Jesus in Islam, however, is more than a righteous and pious servant of God. He is both a messenger and a prophet who is allegedly given a divine scripture named the Good News. According to some implicit verses of the Qur’an, what justifies Jesus’ divine rescue from His enemies is His prophetic ministry. At this point, the story of Abraham’s miraculous salvage from the hands of his idolatrous enemies12 may be introduced as an example to support the argument that Jesus’ alleged salvation from the cross was not an exceptional case.

The comparative analysis of Abraham and Jesus’ supposed rescues reveals how erroneous it is to assume that the denial of Jesus’ crucifixion is compatible with the stories of the former prophets. This sort of a comparison highlights that both the means and results of Abraham’s alleged rescue from his enemies are in sharp contrast to those of Jesus’ supposed salvation from disbelieving Jews. In the first place the narratives relating Abraham’s life in the Qur’an lay emphasis on the assertion that Abraham’s enemies became aware of their defeat because they could see and understand how God supposedly saved His prophet from the fire of his pagan adversaries13. The verse denying Jesus’ crucifixion and claiming His divine rescue in the Qur’an contrastively affiliate the miracle saving Jesus from the evil plots of his enemies with an optical illusion. This, in turn, entails the allegation that it was impossible for the Jews who tried to slay Jesus to be aware of their failure and defeat. In other words, the invisible miracle in Jesus’ life bafflingly prevented Jesus’ adversaries from both murdering Him and knowing that they did not actually murder Him! This was such a paradoxical operation of divine rescue that the true miracle turned out to be the concealment of the very miracle14.

Second, the repeated accounts of Abraham’s supposed salvation from the fire of his pagan folk through a miracle do not refer to the end of Abraham’s prophetic ministry unlike the verses that attach Jesus’ ascension to His alleged salvation from death. Thus, Jesus is claimed to have left this world despite His rescue from the hands of His adversaries whereas Abraham is claimed to have continued his life and prophetic mission through a miracle. In short, Jesus’ story in the Qur’an lacks the notion of survival. As it is impossible for the disbelieving Jews to know that Jesus had not been crucified, it is also impossible for Jesus to continue His prophetic ministry in Israel. Jesus’ survival in the sense of a continuation of his ministry is mysteriously made impossible by those who want to kill Him, which means that the Jews who wanted to shut him up have actually reached their goal.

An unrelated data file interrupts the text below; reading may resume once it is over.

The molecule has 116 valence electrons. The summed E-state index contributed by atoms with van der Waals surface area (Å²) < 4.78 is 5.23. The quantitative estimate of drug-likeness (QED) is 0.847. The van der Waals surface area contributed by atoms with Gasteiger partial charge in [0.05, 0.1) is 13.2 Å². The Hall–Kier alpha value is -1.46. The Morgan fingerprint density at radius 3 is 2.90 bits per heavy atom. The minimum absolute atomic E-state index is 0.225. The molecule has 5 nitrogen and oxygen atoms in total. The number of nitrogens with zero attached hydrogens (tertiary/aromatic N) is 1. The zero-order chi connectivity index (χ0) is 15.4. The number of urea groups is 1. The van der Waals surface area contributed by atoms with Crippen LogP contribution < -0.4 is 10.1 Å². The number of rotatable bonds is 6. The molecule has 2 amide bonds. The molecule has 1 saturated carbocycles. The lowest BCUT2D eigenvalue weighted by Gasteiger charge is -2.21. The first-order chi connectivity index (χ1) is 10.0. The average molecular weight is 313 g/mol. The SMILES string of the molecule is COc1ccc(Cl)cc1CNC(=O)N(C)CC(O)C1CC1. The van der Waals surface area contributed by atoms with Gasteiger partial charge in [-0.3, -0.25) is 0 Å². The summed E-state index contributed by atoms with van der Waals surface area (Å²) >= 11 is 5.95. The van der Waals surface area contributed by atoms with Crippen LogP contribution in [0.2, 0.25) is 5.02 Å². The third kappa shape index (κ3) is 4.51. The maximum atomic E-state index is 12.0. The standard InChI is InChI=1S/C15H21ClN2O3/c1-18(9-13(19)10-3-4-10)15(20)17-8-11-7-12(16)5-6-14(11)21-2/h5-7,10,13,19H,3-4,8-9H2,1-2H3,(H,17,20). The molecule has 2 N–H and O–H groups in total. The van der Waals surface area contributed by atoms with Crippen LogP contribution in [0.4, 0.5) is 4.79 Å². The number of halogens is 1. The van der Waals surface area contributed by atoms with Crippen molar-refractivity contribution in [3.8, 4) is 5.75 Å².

It should be stressed that in the Qur’an Abraham is the only holy figure whose supposed rescue from danger through a miracle is recorded in details if the Israelites’ salvation from Pharaoh’s army in Moses’ leadership is distinguished as a miraculous incident aiming to save not only a messenger but also his entire nation. At this point, Abraham and Moses’ stories make a more plausible pair, for both figures are threatened by pagan folks that oppose the idea of monotheism. Nonetheless, Jesus’ case in the Qur’an is rather different in that He is an Israelite who is sent by God as a prophet to His own nation, and the Israelites at His time are followers of a monotheistic faith. Accordingly, Jesus’ prophetic ministry must be examined in the same category as the other Israelite messengers and prophets so that a sound comparison can be worked out.

Strikingly, the Qur’an recurrently denounces Jews for opposing God’s message and murdering His messengers. In various chapters of the Qur’an, even more than once in a single chapter, the Jews are marked as a rebellious community persecuting and murdering God’s chosen servants: